37 Am. J. Int'l L. 222 (1943)
The Settlement of Mexican Claims Act of 1942

handle is hein.journals/ajil37 and id is 228 raw text is: THE SETTLEMENT OF MEXICAN CLAIMS ACT OF 1942
Of the Board of Editors
With the enactment on December 19, 1942, of the misnamed Settlement
of Mexican Claims Act of 1942, 1 American nationals with claims based
upon the international responsibility of Mexico for acts or omissions in
contravention of international law appear likely to receive long-delayed
satisfaction. Some of the claims are more than 60 years old. Awards were
made by the United States-Mexican General Claims Commission in favor of
some of the claimants more than 15 years ago, but to date no money has
been paid to the beneficiaries of these awards. Various factors appear to
have made this claims arbitration one of the most dilatory, inefficient, and
unfortunate in our history. Claimants were notoriously lax in presenting
evidence to the State Department,2 although in some cases they appear to
have been hindered by the Mexican Government from obtaining necessary
evidence in Mexico. The preambles to three conventions extending the
life of the General Claims Commission allege that it now appears or it
has been found that the Commission could not hear, examine, and decide
the claims within the time limit fixed; but Judge Fred K. Nielsen, American
Commissioner on that court, has pointed out with some vigor that it was
not the Commission, so much as the failure of American counsel and the
Department of State, to prepare cases for presentation to the Commission,
which caused the delay and paucity of decisions.3 Resignations of Com-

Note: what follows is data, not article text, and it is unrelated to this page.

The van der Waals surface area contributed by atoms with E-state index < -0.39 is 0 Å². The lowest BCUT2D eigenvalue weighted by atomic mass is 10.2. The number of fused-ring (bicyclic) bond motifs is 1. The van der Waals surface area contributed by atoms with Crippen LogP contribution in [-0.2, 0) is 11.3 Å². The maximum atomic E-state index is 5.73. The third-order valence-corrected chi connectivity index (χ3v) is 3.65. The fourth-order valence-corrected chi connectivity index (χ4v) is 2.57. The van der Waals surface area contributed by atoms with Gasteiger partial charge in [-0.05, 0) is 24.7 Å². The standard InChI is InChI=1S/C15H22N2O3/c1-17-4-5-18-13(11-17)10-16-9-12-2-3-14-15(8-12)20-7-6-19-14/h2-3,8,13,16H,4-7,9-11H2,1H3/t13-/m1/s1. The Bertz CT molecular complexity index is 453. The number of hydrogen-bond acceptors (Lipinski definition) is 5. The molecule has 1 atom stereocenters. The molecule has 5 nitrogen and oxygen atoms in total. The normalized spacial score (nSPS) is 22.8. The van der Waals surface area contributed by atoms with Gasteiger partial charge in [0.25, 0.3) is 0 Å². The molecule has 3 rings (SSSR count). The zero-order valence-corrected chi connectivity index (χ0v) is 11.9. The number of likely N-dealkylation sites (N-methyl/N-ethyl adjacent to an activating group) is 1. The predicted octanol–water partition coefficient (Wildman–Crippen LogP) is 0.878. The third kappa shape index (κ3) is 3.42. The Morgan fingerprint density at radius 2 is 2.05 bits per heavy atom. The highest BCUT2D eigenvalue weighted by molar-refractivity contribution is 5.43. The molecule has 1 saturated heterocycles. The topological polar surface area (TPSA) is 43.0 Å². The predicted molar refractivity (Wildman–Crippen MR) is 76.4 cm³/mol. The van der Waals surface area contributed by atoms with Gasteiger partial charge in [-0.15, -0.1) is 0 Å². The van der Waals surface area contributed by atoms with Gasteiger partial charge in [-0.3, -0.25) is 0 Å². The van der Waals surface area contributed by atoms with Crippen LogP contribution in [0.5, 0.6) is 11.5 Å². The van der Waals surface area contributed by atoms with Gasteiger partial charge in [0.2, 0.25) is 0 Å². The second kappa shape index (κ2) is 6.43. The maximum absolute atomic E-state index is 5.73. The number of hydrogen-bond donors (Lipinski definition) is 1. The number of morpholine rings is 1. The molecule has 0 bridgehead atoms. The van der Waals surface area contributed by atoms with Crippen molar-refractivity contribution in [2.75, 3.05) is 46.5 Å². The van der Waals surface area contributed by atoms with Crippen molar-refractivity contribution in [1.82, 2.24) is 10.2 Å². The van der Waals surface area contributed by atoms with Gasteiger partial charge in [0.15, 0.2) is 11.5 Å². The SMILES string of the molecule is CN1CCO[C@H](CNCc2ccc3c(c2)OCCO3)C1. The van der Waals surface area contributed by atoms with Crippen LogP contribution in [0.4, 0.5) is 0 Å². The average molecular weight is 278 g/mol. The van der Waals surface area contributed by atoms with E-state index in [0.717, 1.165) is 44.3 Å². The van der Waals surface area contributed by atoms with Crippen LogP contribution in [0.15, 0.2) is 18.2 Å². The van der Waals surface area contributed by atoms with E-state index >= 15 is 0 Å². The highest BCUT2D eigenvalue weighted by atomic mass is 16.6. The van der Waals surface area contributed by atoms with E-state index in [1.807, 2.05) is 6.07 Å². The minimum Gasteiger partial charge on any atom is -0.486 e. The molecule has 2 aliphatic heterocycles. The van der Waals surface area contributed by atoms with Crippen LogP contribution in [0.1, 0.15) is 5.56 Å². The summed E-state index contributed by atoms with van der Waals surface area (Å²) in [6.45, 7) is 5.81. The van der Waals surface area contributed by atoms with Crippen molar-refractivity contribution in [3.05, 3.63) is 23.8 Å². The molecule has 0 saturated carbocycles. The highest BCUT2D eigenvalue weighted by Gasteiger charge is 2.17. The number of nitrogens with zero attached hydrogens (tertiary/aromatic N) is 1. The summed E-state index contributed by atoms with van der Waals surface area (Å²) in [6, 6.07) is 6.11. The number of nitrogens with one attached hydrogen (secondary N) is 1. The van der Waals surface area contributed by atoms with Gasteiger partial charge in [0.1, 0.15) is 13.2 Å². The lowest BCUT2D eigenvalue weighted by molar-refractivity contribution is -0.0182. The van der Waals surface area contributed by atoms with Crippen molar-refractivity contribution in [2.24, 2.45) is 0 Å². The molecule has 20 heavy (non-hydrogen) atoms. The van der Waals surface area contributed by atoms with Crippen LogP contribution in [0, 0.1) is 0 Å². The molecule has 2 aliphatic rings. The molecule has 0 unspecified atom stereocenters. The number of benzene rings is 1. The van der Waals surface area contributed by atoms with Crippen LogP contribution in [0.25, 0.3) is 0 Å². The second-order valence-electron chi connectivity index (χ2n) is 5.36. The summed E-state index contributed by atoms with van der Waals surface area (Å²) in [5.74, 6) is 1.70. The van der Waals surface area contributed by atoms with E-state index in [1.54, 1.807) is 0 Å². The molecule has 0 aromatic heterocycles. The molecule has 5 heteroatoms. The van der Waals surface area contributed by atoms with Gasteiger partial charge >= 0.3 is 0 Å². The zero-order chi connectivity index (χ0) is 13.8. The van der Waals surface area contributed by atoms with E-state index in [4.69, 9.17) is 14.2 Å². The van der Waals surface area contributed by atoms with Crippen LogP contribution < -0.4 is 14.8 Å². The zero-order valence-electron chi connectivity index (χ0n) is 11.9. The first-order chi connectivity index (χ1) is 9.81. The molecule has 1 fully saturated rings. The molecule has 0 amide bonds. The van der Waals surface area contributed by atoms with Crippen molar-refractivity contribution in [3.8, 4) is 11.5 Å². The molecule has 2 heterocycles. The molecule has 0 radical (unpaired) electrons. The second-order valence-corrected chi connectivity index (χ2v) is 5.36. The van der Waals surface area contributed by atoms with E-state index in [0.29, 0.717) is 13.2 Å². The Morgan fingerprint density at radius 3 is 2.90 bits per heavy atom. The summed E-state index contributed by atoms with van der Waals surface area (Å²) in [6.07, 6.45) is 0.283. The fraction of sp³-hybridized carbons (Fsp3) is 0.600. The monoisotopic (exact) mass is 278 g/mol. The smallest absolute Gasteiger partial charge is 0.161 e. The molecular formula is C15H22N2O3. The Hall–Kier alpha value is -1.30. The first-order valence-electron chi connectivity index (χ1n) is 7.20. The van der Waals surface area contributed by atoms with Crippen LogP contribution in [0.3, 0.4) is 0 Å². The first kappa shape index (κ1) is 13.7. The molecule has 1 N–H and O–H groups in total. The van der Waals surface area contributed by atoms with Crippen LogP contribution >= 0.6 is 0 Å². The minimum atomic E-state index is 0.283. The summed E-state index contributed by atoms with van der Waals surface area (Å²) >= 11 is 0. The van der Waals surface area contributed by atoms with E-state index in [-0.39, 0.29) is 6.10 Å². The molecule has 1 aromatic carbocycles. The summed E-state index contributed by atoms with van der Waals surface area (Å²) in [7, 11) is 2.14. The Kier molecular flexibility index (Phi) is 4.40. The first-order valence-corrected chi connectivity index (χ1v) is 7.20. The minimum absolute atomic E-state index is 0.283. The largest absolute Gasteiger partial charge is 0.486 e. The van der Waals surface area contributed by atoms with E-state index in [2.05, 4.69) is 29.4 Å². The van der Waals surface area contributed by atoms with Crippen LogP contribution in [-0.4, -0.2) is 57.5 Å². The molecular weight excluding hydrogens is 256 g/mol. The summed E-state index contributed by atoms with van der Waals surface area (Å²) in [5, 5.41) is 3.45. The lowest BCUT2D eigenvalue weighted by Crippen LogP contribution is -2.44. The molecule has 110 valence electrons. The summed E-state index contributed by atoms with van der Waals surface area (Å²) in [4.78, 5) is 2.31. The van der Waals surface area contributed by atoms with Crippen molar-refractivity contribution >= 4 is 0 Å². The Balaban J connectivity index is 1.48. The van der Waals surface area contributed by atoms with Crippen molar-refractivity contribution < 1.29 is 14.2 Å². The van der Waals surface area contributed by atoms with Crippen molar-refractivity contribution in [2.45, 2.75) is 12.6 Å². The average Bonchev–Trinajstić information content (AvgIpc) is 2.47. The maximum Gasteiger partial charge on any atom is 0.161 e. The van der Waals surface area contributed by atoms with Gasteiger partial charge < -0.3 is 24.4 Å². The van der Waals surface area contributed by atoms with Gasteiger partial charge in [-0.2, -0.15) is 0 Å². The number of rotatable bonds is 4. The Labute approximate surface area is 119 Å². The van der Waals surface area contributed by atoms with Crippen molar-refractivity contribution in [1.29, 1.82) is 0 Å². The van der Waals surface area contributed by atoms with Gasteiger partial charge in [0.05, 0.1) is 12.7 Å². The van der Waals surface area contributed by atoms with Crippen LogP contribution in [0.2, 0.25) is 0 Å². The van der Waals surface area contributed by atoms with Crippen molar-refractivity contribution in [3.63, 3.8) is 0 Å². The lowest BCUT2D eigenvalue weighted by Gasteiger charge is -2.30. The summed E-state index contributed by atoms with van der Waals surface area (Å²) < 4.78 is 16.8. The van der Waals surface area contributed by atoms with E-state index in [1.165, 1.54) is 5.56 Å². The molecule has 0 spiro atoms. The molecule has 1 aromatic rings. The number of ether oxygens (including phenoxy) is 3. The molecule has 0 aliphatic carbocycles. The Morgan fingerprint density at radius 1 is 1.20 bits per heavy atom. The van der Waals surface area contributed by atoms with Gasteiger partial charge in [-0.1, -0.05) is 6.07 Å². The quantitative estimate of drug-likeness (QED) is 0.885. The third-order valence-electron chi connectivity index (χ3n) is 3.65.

missioners, protracted delays in replacing them, antagonisms between Com-
missioners, and lack of cobperation by the Mexican Government were other
factors contributing to the 19-year delay in effecting a settlement.4
Since the Settlement of Mexican Claims Act of 1942 is primarily concerned
IPublic No. 814, 77th Cong., 2nd Sess. S. 2528, Congressional Record, Vol. 88, pp. 9710-
9713, 9748, 9814, 9840 (daily edition, Dec. 8, 11, 14, 1942). Cf. also Claims of American
Nationals Against Mexico. Hearings before a Subcommittee of the Committee on Foreign
Relations, U. S. Senate, 77th Cong., 2nd Sess. on S.2528, June 30, July 1, 2, 6, 10, and 14,
1942. (Hereafter cited as Hearings.)
2Cf. the statement of Mr. Benedict M. English, Assistant Legal Adviser, Department of
State, before the Senate subcommittee, July 14, 1942: Despite the fact that the general
claimants had some 12 years in which to file their evidence, it is now proposed to open up the
matter again and to give claimants who had 12 years in which to file their evidence and who
were repeatedly requested and begged to file evidence but who failed to file it, still another
opportunity to file, thus probably jeopardizing the interests of the claimants who were dili-
gent and who filed their evidence. Hearings, pp. 142-143. Cf. also information to same
effect from Department of State, quoted by Hon. Sol Bloom in the House of Representatives,
Nov. 24, 1942. Cong. Rec., Vol. 88, p. 9415 (daily ed.). It has been pointed out, however,
that the Commissions and an American Agent directing the gathering of evidence were ac-
tive during only six or seven years.    3 Hearings, pp. 34-37, 216 if.
4 Cf. A. H. Feller, The Mexican Claims Commissions, 1923-1934 (1935), p. 56 ff.

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